Although student achievement in core subjects is commonly used to define success, more educators agree that student success also depends on learning about intrapersonal and interpersonal competencies–commonly known as social and emotional learning, or SEL.
And while the Every Student Succeeds Act (ESSA) doesn’t reference SEL specifically, it does offer opportunities to focus on school-based SEL. In fact, educators and policymakers can leverage ESSA funding to support SEL, according to a new report from the RAND Corporation.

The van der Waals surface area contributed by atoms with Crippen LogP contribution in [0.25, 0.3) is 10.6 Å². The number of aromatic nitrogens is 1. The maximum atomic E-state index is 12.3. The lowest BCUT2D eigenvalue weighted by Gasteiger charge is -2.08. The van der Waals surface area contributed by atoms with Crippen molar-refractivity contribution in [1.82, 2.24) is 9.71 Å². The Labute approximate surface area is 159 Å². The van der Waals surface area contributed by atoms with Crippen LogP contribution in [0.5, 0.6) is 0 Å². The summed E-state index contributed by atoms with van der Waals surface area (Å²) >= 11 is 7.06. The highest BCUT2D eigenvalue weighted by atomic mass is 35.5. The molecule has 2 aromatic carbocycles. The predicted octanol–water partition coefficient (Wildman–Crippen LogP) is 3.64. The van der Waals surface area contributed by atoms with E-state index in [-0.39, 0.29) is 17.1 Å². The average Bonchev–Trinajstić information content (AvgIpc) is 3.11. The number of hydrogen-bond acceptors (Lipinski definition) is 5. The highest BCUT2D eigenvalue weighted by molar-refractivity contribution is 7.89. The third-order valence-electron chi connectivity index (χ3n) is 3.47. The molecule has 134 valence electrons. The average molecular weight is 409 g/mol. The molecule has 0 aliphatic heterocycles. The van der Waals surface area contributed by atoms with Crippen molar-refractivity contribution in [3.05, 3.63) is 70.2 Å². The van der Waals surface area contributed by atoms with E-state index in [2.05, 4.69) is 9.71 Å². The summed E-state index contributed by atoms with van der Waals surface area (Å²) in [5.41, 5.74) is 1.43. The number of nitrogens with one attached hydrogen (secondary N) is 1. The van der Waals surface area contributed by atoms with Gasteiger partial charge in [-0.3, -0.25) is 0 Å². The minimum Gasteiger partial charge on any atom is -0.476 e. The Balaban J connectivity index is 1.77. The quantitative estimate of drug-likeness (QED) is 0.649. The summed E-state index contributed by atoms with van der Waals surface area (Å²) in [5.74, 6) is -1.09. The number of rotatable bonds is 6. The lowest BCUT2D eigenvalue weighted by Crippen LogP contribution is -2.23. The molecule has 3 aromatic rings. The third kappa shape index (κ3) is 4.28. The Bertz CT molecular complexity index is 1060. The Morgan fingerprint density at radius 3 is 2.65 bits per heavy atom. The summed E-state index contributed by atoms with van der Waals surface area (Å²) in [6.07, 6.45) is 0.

Studies show that student success increases with various social and emotional skills, including self-management skills and the ability to navigate relationships. With increased acknowledgement that students need “soft” skills outside of core academic skills, interest in SEL programs and interventions has increased as well.
(Next page: Funding streams to support SEL; 6 recommendations for educators)